[SAMI BEDELL-MULHERN] But I just want to make sure we reiterate what you're saying, because it's so important. Your email list you own you know who those people are by name, you can really, you know, check that data and work that email list and ROI on emails extremely profitable. And social media while it's important, and while we want to repurpose that content and use it, like I said, the algorithms can change at any point. Facebook has been going through craziness right now where accounts are getting shut down for no reason like, so you have all of that stuff you can't control. So yes, I am 100% with you, that email list is gold like that is everything.

Okay, so let's talk about then. So I've got my content created. And we've talked about the importance of overusing it in the syndication lens. So what does that look like? For you guys are where my organizations want to start with figuring out how to start blasting their stuff.

[BECKY ENDICOTT] I love this conversation because I think the goal is definitely ultimately, the right place to start. And then I just think that you have to audit your channels for distribution. And to Jon's point, you got to look at your website, because that's where we want them to come back to, because that's always going to be there. And the price of admission to get all of this great content, again, is that email address. So I think that you can just audit everything far and wide. And we have, you know, we think that keynote presentations, magazines, stories, articles, event scripts, interviews, I mean, anything that you have ever produced, that is a hot piece of high quality content, can be turned into something that could be syndicated. And Jon has a really great worksheet, and we're happy to give, we have a free workshop and some worksheets that we're happy to extend to your listeners, you know, that walk you through, which is literally, if you can, if you can look at some boxes, five boxes across five boxes down, and it's literally 25 boxes that you could plot out from one piece of content that would fulfill your social media calendar for a month.

So if you know, again, maybe if we're looking at something like an impact magazine, the first day could be, you know, something and your CEO letter, and the next day could be a photo and, you know, the third day could be a pulled quote, and and you can just see that you're pulling from this really incredible piece that you've already created, you've already poured a ton of content time, resources, you know, gathering photos, gathering interviews, it's like, we need to find a way to look at that and plotted accordingly. And then from the from the back end of that it's really about, you know, finding ways that you can engage, you know, you don't want to just be talking, you want to have intentionality in what you're posting, you want to ask for their opinion, you want to be balancing, you know, your donor relations and your stewardship, you want to have gratitude and that you want to have storytelling and be asking for storytelling in that. And so it's there's so many different ways to look at it. And I also think the voice that you employ is critically important, especially on social. And I just think a nonprofit, if you're talking Sami about the way that things have always been done. We are such a buttoned up sector, and it drives me batty. And, and no, and the thing is, is it is the antithesis of of what social channels represent. I mean, social is about being vulnerable, about being genuine and raw. And we don't want corporate robots that are, you know, giving us this watered down version of a politically correct post, you know, that took 40 minutes to write, we put it through all these channels for approval. I mean, that is that does not lead to an authentic relationship.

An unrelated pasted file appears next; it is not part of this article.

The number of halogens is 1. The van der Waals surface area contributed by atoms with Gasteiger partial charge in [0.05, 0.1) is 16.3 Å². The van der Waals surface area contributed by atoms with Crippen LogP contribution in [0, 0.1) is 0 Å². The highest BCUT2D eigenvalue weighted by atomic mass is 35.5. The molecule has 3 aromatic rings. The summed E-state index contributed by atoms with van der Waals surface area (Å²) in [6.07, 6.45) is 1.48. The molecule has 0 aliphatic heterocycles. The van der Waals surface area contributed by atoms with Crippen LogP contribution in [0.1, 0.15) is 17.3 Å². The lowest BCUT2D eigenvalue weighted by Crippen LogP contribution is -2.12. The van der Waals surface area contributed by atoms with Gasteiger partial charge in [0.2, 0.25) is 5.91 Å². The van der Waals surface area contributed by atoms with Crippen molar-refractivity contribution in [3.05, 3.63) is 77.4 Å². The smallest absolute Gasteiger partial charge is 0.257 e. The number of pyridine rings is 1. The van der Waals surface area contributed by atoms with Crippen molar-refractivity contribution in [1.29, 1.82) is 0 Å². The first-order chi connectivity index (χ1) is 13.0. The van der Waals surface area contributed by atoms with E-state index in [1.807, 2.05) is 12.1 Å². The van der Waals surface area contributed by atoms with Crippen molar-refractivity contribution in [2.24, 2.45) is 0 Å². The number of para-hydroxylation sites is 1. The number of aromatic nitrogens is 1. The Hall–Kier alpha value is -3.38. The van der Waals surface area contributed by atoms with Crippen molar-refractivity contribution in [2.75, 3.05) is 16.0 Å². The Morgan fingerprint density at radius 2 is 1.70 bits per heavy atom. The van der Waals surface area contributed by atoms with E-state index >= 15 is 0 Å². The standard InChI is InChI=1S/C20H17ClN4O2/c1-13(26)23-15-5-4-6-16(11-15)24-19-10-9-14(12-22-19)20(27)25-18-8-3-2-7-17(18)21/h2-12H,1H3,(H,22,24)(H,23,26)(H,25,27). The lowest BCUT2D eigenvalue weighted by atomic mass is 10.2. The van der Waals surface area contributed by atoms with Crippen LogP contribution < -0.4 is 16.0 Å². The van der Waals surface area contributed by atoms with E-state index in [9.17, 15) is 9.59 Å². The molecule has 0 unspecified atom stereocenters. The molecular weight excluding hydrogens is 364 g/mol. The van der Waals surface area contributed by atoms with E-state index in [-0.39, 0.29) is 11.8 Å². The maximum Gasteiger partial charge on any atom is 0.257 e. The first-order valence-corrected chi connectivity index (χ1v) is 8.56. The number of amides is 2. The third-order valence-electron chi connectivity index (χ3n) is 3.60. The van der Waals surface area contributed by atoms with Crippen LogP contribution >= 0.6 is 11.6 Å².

So I just think auditing is a really important starting point, because you may not have to do a ton of work, because I can sense that somebody could be overwhelmed by this concept. But you may already have really great content, you just need to have a little bit of a framework of how to employ it.